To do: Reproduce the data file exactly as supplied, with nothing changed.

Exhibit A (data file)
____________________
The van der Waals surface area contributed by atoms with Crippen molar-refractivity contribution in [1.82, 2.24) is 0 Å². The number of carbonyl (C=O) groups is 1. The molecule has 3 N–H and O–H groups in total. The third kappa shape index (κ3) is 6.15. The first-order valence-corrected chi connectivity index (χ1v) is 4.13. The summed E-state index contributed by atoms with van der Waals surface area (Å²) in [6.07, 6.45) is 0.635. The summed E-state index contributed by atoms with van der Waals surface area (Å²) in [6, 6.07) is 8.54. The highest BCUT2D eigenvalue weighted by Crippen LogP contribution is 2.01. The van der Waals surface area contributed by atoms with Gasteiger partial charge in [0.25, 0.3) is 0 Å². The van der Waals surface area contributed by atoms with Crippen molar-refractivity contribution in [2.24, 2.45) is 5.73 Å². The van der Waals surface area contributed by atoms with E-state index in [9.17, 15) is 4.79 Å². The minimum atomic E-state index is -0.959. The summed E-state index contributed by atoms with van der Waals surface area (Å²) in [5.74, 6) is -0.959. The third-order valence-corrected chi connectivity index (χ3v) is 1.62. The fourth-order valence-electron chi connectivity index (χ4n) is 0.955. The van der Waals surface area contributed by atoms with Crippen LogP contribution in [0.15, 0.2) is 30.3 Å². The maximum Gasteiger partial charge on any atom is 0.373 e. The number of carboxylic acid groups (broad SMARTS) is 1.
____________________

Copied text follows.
The van der Waals surface area contributed by atoms with Crippen molar-refractivity contribution in [1.82, 2.24) is 0 Å². The number of carbonyl (C=O) groups is 1. The molecule has 3 N–H and O–H groups in total. The third kappa shape index (κ3) is 6.15. The first-order valence-corrected chi connectivity index (χ1v) is 4.13. The summed E-state index contributed by atoms with van der Waals surface area (Å²) in [6.07, 6.45) is 0.635. The summed E-state index contributed by atoms with van der Waals surface area (Å²) in [6, 6.07) is 8.54. The highest BCUT2D eigenvalue weighted by Crippen LogP contribution is 2.01. The van der Waals surface area contributed by atoms with Gasteiger partial charge in [0.25, 0.3) is 0 Å². The van der Waals surface area contributed by atoms with Crippen molar-refractivity contribution in [2.24, 2.45) is 5.73 Å². The van der Waals surface area contributed by atoms with E-state index in [9.17, 15) is 4.79 Å². The minimum atomic E-state index is -0.959. The summed E-state index contributed by atoms with van der Waals surface area (Å²) in [5.74, 6) is -0.959. The third-order valence-corrected chi connectivity index (χ3v) is 1.62. The fourth-order valence-electron chi connectivity index (χ4n) is 0.955. The van der Waals surface area contributed by atoms with Crippen LogP contribution in [0.15, 0.2) is 30.3 Å². The maximum Gasteiger partial charge on any atom is 0.373 e. The number of carboxylic acid groups (broad SMARTS) is 1.